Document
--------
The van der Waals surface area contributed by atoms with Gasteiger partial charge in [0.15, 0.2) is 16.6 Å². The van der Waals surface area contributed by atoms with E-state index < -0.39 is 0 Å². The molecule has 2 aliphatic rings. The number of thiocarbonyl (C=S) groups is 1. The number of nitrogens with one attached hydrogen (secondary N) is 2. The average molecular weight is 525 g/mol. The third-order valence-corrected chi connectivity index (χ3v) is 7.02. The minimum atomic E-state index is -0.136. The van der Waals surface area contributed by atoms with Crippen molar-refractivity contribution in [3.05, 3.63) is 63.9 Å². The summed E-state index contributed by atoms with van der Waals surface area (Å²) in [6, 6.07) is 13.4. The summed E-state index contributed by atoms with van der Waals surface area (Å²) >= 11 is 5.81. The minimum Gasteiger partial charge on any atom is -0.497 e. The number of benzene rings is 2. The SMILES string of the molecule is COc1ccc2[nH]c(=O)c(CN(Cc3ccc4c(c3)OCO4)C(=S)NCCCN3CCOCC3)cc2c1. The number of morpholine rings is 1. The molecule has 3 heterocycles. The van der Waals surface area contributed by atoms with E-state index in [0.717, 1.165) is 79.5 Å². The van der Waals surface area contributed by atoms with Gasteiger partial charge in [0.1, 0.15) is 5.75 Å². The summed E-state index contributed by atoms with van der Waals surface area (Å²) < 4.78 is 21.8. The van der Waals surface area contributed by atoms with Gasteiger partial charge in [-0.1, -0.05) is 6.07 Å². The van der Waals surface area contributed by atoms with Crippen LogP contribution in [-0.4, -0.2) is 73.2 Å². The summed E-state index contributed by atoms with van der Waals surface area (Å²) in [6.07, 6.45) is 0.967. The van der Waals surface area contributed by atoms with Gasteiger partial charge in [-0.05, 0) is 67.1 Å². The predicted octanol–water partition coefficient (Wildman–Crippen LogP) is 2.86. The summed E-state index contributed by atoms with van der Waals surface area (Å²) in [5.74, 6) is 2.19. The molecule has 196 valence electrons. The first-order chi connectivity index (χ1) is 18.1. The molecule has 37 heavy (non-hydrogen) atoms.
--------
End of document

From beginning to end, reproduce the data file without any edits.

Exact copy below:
The van der Waals surface area contributed by atoms with Gasteiger partial charge in [0.15, 0.2) is 16.6 Å². The van der Waals surface area contributed by atoms with E-state index < -0.39 is 0 Å². The molecule has 2 aliphatic rings. The number of thiocarbonyl (C=S) groups is 1. The number of nitrogens with one attached hydrogen (secondary N) is 2. The average molecular weight is 525 g/mol. The third-order valence-corrected chi connectivity index (χ3v) is 7.02. The minimum atomic E-state index is -0.136. The van der Waals surface area contributed by atoms with Crippen molar-refractivity contribution in [3.05, 3.63) is 63.9 Å². The summed E-state index contributed by atoms with van der Waals surface area (Å²) in [6, 6.07) is 13.4. The summed E-state index contributed by atoms with van der Waals surface area (Å²) >= 11 is 5.81. The minimum Gasteiger partial charge on any atom is -0.497 e. The number of benzene rings is 2. The SMILES string of the molecule is COc1ccc2[nH]c(=O)c(CN(Cc3ccc4c(c3)OCO4)C(=S)NCCCN3CCOCC3)cc2c1. The number of morpholine rings is 1. The molecule has 3 heterocycles. The van der Waals surface area contributed by atoms with E-state index in [0.717, 1.165) is 79.5 Å². The van der Waals surface area contributed by atoms with Gasteiger partial charge in [0.1, 0.15) is 5.75 Å². The summed E-state index contributed by atoms with van der Waals surface area (Å²) < 4.78 is 21.8. The van der Waals surface area contributed by atoms with Gasteiger partial charge in [-0.1, -0.05) is 6.07 Å². The van der Waals surface area contributed by atoms with Crippen LogP contribution in [-0.4, -0.2) is 73.2 Å². The summed E-state index contributed by atoms with van der Waals surface area (Å²) in [6.07, 6.45) is 0.967. The van der Waals surface area contributed by atoms with Gasteiger partial charge in [-0.05, 0) is 67.1 Å². The predicted octanol–water partition coefficient (Wildman–Crippen LogP) is 2.86. The summed E-state index contributed by atoms with van der Waals surface area (Å²) in [5.74, 6) is 2.19. The molecule has 196 valence electrons. The first-order chi connectivity index (χ1) is 18.1. The molecule has 37 heavy (non-hydrogen) atoms.